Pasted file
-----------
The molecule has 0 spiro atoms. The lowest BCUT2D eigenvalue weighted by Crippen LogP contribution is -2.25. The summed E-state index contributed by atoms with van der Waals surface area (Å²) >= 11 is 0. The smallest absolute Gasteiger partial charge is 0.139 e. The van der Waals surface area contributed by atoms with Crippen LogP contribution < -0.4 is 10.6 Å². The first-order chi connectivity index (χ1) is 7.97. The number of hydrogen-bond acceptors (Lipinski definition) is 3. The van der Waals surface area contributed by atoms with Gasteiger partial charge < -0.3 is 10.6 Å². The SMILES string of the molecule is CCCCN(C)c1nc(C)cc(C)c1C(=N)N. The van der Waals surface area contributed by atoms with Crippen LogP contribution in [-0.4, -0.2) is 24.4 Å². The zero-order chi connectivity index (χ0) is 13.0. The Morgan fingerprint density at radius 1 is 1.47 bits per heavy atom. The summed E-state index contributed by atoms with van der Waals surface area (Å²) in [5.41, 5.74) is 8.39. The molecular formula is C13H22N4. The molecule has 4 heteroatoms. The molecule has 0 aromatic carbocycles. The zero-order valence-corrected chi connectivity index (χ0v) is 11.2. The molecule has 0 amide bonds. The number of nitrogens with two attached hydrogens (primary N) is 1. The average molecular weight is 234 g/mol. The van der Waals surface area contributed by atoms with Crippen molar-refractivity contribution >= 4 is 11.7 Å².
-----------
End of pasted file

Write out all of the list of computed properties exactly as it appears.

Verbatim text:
The molecule has 0 spiro atoms. The lowest BCUT2D eigenvalue weighted by Crippen LogP contribution is -2.25. The summed E-state index contributed by atoms with van der Waals surface area (Å²) >= 11 is 0. The smallest absolute Gasteiger partial charge is 0.139 e. The van der Waals surface area contributed by atoms with Crippen LogP contribution < -0.4 is 10.6 Å². The first-order chi connectivity index (χ1) is 7.97. The number of hydrogen-bond acceptors (Lipinski definition) is 3. The van der Waals surface area contributed by atoms with Gasteiger partial charge < -0.3 is 10.6 Å². The SMILES string of the molecule is CCCCN(C)c1nc(C)cc(C)c1C(=N)N. The van der Waals surface area contributed by atoms with Crippen LogP contribution in [-0.4, -0.2) is 24.4 Å². The zero-order chi connectivity index (χ0) is 13.0. The Morgan fingerprint density at radius 1 is 1.47 bits per heavy atom. The summed E-state index contributed by atoms with van der Waals surface area (Å²) in [5.41, 5.74) is 8.39. The molecular formula is C13H22N4. The molecule has 4 heteroatoms. The molecule has 0 aromatic carbocycles. The zero-order valence-corrected chi connectivity index (χ0v) is 11.2. The molecule has 0 amide bonds. The number of nitrogens with two attached hydrogens (primary N) is 1. The average molecular weight is 234 g/mol. The van der Waals surface area contributed by atoms with Crippen molar-refractivity contribution >= 4 is 11.7 Å².